Next weekend, All-In Productions places a couple of actors in-the-round at the cozy Tenth Street Theatre for a show about two people and endless possibilities in an infinite multiverse. Sounds complex, right? At its heart, though, it’s the emotional story of two characters delivered to the stage by a couple of really good actors. Show’s director Mitch Weindorf took the time to answer a few questions about the show for The Small Stage.
On the surface, from a basic logistical perspective this is a real challenging show: One actor. One Actress. A small stage. 70 minutes no intermission. It’s just...the audience and two people and a story. Thankfully, you have Libby Amato and David Sapiro working on this with you. Two truly talented actors. What’s it been like working with them on a show that’s designed to be this tightly-woven?
Working with Libby and David has truly been a delightful experience! When I first read the script about two years ago, I remember having this feeling of excitement of the possibilities of what could be with the show. My next thought was this is a show that needs to have experienced actors and design team working to do justice to Nick Payne's writing. Having worked along side both previously on stage and seeing their work, I knew Libby and David were the actors to bring Marianne and Roland to life. The experience they brought along with them allowed us to spend rehearsal time doing a lot of intricate, detail orientated work that you don't often have the luxury of. This allows any of the technical elements to be smoothed out allowing the show to flow naturally.
Beyond the basics of the set-up, you have a tremendously complex script on a conceptual level. The idea of multiple different timelines and multiple different possibilities all existing in and within a multiverse cast against two people in a romantic connection...it’s a lot. How have the three of you been tackling the complexities of the script?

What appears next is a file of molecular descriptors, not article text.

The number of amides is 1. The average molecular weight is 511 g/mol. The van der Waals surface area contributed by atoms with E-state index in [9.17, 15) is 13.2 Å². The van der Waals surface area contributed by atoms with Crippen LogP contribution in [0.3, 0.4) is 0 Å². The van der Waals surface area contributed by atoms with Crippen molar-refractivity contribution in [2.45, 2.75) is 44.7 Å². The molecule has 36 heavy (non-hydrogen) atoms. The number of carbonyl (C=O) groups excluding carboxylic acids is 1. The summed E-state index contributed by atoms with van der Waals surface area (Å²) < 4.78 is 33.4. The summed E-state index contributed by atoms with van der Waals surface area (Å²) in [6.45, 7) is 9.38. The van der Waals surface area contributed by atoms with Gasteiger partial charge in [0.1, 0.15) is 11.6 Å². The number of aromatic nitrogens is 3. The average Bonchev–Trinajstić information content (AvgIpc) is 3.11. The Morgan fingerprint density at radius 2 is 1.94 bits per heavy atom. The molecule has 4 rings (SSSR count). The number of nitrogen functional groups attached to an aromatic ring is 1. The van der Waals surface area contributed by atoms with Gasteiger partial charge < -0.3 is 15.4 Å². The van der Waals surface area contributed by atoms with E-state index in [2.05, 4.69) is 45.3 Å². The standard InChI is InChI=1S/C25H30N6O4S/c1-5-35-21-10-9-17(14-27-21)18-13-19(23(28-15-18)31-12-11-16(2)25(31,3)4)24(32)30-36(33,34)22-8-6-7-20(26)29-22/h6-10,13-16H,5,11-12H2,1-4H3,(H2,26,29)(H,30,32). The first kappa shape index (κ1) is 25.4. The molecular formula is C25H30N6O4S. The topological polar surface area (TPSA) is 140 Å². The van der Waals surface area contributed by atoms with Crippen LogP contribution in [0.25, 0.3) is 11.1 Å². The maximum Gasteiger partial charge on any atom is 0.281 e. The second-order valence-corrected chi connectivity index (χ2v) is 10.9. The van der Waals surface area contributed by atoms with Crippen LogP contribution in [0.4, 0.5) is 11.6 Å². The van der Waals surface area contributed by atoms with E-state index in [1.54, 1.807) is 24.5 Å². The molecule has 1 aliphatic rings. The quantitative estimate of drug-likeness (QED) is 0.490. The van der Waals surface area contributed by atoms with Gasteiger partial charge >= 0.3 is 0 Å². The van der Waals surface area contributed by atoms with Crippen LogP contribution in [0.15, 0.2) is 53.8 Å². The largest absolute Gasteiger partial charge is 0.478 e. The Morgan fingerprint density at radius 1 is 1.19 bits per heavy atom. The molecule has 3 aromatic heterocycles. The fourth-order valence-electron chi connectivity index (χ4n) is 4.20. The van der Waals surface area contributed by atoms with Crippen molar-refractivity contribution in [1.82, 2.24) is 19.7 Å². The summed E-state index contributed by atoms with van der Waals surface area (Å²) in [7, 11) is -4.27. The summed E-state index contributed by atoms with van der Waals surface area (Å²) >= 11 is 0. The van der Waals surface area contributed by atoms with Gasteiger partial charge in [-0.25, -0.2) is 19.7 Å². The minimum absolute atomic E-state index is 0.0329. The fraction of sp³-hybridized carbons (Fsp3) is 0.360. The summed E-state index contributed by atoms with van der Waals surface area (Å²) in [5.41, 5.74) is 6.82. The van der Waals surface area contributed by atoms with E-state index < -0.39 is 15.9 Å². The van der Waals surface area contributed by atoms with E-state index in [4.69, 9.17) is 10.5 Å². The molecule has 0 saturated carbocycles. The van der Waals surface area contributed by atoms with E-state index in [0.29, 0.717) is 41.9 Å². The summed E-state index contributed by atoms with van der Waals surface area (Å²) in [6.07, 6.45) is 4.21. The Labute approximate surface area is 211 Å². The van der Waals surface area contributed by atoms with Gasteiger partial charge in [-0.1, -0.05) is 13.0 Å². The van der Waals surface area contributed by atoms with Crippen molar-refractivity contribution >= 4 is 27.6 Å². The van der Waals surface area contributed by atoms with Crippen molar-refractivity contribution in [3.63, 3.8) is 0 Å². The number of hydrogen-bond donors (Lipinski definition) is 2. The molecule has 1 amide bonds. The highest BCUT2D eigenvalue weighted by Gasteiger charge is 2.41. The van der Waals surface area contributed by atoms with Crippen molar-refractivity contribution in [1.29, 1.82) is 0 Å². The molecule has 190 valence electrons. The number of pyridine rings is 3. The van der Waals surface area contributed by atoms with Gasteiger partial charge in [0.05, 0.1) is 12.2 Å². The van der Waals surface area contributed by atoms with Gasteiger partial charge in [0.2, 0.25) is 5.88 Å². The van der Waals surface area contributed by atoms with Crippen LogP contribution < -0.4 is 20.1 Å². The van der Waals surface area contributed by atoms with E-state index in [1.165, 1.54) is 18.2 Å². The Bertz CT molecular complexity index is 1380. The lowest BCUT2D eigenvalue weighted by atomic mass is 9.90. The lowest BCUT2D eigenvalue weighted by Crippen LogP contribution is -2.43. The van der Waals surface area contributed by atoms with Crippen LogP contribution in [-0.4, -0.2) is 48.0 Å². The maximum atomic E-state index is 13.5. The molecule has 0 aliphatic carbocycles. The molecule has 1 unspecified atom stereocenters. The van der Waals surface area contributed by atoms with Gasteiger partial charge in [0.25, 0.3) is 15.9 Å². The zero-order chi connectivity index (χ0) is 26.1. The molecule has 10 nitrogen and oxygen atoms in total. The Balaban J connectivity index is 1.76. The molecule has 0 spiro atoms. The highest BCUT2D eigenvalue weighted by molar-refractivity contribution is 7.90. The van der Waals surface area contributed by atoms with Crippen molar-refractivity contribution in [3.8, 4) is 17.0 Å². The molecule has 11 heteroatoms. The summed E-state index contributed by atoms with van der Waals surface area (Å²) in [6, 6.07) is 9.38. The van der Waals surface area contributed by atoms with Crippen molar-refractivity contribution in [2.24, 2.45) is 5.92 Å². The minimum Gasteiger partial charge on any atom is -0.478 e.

The exciting and terrifying thing about this script is not only, like you mentioned, that it is filled with complexities of multi-verses, but Nick Payne also eliminates stage directions. He gives us the words the characters say and leaves the rest for interpretation. It is exciting to have a blank canvas to paint on, but also daunting since there are an infinite number of possibilities. I remember talking with my design team, mentors, Lindsey [Gagliano], and other theatre professionals about their thoughts on the show, even before casting to help me create a vision for the show. In the end, I decided to approach the show with simplifying everything, and allowing the words to do the work for us. Once we started rehearsals, Libby, David, Brittany (our Stage Manager and Assistant Director), and myself did a lot of table work. We read the show out loud and talked of concepts and ideas in the script. Then, we broke that down into each grouping of scenes, reading those and discussing, until finally we analyzed each individual scene and universe. The process took a good amount of time, but has definitely helped us shape our understanding of the show and finding little details that may have gone unnoticed. It was great because one rehearsal Libby would come in with an idea about a scene, David would have a completely different idea, and I would have yet another idea. The collaborative process allowed us to realize things that we may not have noticed or thought about. Even in the blocking, the process has been collaborative and open, allowing to create a show that finds different elements that may not have come to fruition without our table work and openness of ideas in the rehearsal room. This also allowed us to let the words be the focus of the show, rather than attempt to add spectacle or glamour to distract from flaws that may have been there. It's a bit unnerving, but I think ultimately, will be rewarding.